Cybercrime: More needs to be done to help victims, Brussels conference told

Written by Martin Banks on 19 December 2017 in News

Victims of cybercrime need to be given access to information about how to make a complaint and how to stand up for their rights, Maltese MEP Miriam Dalli has said.

Cyber security | Photo credit: Fotolia

Speaking at a conference on the issue, the S&D group member also said victims should be better informed about who they should speak to if they fall prey to cybercriminals.

The deputy, a member of Parliament’s environment, public health and food safety committee, was a keynote speaker at a conference entitled, ‘Supporting victims of cybercrime’, hosted in Brussels by the European Economic and Social Committee (EESC). The event was also organised by Victims Support Europe (VSE). The aim was to raise awareness about the ways to better support and protect victims of online crimes.

Dalli warned against careless posting of private material online, highlighting that 6-12 per cent of 9-15 year olds have already been cyberbullied in their life.


She said new EU legislation on cybercrime should include a section on cybercrime victims.

Video testimony of one family’s story was shown at the conference, telling the heart-breaking story of a 15-year-old Belgian boy who, after someone posted his nude photo on Instagram, took his own life.

His mother told the conference that he tried to have it removed but his pleas to the administrator “fell on deaf ears.” In June this year, he killed himself.

“He never told us what he was going through; we had no idea. He must have felt ashamed. The worst part must have been the likes and reactions below the photo. His full name was revealed.

Imagine what this feels like for a 15-year old. He must have thought he would never be able to remove the photo. He must have felt there was no end to this,” his mother said.

The event was attended by representatives from the Commission and European Parliament, as well as from other victim support organisations and social media.

Addressing the conference on behalf of the EESC, the President of its section for employment, social affairs and citizenship, Pavel Trantina, said, “We continue to face challenges in providing support for victims across a wide range of circumstances and in ever-evolving circumstances and situations. The topic of cybercrime is of growing importance.”

The EESC vows to continue working on this problem in the future, Trantina said, pointing out that the institution has already raised the issue of cybercrime in several of its opinions.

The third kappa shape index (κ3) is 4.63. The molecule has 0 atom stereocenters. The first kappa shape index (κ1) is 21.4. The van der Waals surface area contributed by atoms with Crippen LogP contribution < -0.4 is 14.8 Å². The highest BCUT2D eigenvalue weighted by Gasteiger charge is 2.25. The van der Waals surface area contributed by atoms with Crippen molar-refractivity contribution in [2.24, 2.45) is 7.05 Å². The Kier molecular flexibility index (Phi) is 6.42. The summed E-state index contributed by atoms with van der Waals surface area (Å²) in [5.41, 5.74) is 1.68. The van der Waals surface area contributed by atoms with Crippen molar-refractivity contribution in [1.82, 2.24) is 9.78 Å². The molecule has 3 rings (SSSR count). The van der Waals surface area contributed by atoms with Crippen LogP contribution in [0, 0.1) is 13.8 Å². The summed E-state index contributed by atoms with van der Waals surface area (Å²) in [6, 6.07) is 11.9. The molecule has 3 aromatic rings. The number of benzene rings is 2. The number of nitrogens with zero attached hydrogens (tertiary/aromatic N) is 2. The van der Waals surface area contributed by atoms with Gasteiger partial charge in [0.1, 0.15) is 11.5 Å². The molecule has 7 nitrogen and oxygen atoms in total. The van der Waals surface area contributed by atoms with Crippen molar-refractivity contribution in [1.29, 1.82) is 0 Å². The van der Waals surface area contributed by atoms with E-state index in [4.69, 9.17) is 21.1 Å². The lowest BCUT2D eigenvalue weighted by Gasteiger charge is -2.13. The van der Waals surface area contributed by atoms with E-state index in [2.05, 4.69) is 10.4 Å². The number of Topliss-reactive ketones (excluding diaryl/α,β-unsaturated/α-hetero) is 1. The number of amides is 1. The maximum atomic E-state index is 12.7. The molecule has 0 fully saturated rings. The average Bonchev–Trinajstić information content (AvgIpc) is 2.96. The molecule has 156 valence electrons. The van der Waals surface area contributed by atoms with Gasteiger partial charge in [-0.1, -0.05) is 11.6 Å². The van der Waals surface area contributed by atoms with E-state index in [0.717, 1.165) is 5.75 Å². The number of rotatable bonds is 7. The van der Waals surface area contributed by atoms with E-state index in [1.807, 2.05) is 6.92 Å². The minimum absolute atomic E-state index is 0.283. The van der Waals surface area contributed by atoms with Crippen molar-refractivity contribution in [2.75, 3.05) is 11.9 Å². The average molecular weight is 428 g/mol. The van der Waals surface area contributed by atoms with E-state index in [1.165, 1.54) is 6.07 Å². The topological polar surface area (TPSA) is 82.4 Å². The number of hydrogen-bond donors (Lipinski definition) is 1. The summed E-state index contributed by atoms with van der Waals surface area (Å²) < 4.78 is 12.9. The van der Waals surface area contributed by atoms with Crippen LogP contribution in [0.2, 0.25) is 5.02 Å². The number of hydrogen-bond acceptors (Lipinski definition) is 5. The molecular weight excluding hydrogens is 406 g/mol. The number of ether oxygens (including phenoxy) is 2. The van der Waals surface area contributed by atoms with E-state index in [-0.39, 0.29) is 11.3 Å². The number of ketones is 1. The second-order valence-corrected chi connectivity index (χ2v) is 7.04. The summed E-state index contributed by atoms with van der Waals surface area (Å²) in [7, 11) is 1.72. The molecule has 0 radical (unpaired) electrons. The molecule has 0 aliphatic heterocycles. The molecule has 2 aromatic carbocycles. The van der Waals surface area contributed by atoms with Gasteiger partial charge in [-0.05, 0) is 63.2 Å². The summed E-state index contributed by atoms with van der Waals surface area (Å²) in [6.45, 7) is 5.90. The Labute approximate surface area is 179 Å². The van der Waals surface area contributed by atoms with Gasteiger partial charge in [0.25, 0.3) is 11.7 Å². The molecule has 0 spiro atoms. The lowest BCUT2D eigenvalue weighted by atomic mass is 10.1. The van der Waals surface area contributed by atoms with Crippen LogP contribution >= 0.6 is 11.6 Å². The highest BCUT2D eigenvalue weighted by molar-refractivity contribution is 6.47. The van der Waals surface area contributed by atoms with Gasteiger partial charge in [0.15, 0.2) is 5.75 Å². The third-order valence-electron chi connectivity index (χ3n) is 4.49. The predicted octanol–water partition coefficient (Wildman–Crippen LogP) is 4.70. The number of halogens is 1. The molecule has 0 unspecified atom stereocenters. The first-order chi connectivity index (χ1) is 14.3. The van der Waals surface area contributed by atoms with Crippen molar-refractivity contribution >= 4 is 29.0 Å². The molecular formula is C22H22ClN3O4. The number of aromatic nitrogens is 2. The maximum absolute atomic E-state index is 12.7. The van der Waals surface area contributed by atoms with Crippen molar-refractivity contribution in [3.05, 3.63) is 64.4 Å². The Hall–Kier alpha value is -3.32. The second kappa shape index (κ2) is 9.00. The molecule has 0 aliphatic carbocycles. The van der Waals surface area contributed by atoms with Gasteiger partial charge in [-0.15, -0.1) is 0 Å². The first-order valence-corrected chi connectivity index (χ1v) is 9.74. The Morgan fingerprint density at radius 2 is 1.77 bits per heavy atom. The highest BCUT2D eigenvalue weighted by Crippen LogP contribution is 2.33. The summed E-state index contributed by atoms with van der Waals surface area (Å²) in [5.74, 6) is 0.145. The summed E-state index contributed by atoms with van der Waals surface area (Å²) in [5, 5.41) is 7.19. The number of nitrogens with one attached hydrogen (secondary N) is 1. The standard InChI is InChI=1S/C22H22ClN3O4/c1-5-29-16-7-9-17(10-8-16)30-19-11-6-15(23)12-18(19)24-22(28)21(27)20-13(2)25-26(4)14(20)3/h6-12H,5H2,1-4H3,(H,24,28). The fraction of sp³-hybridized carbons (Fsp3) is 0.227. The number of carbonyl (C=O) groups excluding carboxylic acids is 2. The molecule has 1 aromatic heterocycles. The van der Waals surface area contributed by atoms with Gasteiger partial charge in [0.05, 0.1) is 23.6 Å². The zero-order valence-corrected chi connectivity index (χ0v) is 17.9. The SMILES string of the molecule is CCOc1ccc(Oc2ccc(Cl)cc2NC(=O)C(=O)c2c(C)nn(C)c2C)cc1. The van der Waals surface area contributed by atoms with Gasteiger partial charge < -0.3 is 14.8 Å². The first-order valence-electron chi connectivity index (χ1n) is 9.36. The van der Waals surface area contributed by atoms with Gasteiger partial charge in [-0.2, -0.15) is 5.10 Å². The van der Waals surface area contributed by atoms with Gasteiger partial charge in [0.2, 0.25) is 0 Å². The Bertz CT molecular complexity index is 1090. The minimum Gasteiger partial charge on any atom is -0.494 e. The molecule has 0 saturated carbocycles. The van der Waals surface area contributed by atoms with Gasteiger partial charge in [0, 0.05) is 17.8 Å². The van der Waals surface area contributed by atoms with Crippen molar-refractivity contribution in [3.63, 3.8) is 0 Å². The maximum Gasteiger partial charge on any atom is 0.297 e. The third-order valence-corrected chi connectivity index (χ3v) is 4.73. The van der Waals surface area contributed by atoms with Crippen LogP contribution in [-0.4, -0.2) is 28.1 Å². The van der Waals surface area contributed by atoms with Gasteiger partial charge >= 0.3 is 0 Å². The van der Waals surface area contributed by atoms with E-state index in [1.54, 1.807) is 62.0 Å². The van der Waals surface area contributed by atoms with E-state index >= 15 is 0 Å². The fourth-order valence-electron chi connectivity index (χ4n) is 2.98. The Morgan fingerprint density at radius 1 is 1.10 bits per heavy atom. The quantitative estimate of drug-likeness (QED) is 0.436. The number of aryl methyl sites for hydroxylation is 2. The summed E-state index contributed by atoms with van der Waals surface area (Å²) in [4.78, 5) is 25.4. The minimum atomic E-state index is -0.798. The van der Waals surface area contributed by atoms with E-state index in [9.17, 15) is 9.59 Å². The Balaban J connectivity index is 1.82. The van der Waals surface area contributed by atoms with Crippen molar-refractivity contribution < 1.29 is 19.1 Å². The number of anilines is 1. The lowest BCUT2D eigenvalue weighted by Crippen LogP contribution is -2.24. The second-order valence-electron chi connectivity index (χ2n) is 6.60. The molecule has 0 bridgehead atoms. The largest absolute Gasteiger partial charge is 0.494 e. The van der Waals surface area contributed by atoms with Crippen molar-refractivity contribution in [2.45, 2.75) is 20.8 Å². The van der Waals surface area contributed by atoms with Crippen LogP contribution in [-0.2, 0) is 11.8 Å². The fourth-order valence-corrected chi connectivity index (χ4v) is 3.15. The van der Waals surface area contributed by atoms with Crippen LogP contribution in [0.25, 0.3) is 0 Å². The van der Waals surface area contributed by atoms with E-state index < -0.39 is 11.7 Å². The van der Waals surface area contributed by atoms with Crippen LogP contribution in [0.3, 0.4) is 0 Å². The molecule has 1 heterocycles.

The event heard that the directive on the protection of victims’ rights came into force in all member states in 2015.

Speakers agreed that tools were already in place to assist victims but that more needed to be done to help them be better informed and understand their rights.

They included Ann Moulds, founder of Action Against Stalking, which fights for further harmonisation of laws against stalking and its recognition as a criminal offence.

“Stalking is a psychological crime, a crime of mental rape,” Moulds said. She noted that 34 per cent of people who have been stalked have actually been physically or sexually assaulted.

It was also agreed that victims of online crime ran a great risk of “re-victimisation” after their images and hateful comments have been posted across the internet, which left them feeling “tremendous shame and guilt.”

As a focal point for fighting cybercrime, Europol has recently mounted a campaign against sexual coercion and extortion of children called ‘Say No’, with videos available in different languages.

In Germany, one NGO extends help to young cybercrime victims, with volunteers aged between 15 and 21 offering free advice against cyberbullying, sexting, hate speech, fraud and other offences, the conference was told.

Julie de Bailliencourt, safety policy manager at Facebook, said her company had zero tolerance for hate speech, bullying, revenge porn and any predatory behaviour towards children. It has developed lots of tools for security, safety, privacy and reporting and the vast majority of complaints are reviewed within 24 hours.

“The right to be forgotten exists,” de Bailliencourt said. “People need to understand that social platforms are also there to help. We have the means to remove the content. If you delete your Facebook profile, it will be deleted.”


About the author

Martin Banks is a senior reporter for the Parliament Magazine

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